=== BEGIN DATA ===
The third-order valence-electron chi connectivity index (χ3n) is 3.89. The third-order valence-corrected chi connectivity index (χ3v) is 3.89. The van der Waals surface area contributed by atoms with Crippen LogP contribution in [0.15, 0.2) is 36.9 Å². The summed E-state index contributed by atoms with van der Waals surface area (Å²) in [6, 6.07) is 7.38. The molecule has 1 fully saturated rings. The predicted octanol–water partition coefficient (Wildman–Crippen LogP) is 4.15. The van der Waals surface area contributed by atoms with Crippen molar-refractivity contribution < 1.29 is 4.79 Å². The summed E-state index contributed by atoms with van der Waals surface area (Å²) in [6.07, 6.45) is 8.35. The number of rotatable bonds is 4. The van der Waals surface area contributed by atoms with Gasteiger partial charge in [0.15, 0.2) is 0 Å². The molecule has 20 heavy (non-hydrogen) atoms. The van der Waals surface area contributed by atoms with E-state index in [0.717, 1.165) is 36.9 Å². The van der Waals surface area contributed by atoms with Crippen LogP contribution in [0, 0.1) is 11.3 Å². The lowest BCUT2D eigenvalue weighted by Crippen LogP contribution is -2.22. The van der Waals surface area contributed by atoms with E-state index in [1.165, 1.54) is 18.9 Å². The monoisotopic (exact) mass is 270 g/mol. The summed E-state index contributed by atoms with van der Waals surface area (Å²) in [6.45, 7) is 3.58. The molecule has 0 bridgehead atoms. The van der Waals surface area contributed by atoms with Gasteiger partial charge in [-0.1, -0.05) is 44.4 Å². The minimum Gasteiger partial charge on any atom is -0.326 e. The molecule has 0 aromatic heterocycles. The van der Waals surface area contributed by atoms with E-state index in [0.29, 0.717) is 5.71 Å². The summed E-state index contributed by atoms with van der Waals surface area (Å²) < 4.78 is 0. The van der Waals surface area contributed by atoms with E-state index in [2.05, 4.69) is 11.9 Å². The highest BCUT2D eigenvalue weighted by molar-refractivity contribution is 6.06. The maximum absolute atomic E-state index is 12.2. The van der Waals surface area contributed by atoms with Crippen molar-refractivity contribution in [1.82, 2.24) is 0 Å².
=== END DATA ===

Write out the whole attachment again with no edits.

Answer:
The third-order valence-electron chi connectivity index (χ3n) is 3.89. The third-order valence-corrected chi connectivity index (χ3v) is 3.89. The van der Waals surface area contributed by atoms with Crippen LogP contribution in [0.15, 0.2) is 36.9 Å². The summed E-state index contributed by atoms with van der Waals surface area (Å²) in [6, 6.07) is 7.38. The molecule has 1 fully saturated rings. The predicted octanol–water partition coefficient (Wildman–Crippen LogP) is 4.15. The van der Waals surface area contributed by atoms with Crippen molar-refractivity contribution < 1.29 is 4.79 Å². The summed E-state index contributed by atoms with van der Waals surface area (Å²) in [6.07, 6.45) is 8.35. The number of rotatable bonds is 4. The van der Waals surface area contributed by atoms with Gasteiger partial charge in [0.15, 0.2) is 0 Å². The molecule has 20 heavy (non-hydrogen) atoms. The van der Waals surface area contributed by atoms with E-state index in [0.717, 1.165) is 36.9 Å². The van der Waals surface area contributed by atoms with Crippen LogP contribution in [0, 0.1) is 11.3 Å². The lowest BCUT2D eigenvalue weighted by Crippen LogP contribution is -2.22. The van der Waals surface area contributed by atoms with E-state index in [1.165, 1.54) is 18.9 Å². The monoisotopic (exact) mass is 270 g/mol. The summed E-state index contributed by atoms with van der Waals surface area (Å²) in [6.45, 7) is 3.58. The molecule has 0 bridgehead atoms. The van der Waals surface area contributed by atoms with Gasteiger partial charge in [-0.1, -0.05) is 44.4 Å². The minimum Gasteiger partial charge on any atom is -0.326 e. The molecule has 0 aromatic heterocycles. The van der Waals surface area contributed by atoms with E-state index in [0.29, 0.717) is 5.71 Å². The summed E-state index contributed by atoms with van der Waals surface area (Å²) < 4.78 is 0. The van der Waals surface area contributed by atoms with E-state index in [2.05, 4.69) is 11.9 Å². The highest BCUT2D eigenvalue weighted by molar-refractivity contribution is 6.06. The maximum absolute atomic E-state index is 12.2. The van der Waals surface area contributed by atoms with Crippen molar-refractivity contribution in [1.82, 2.24) is 0 Å².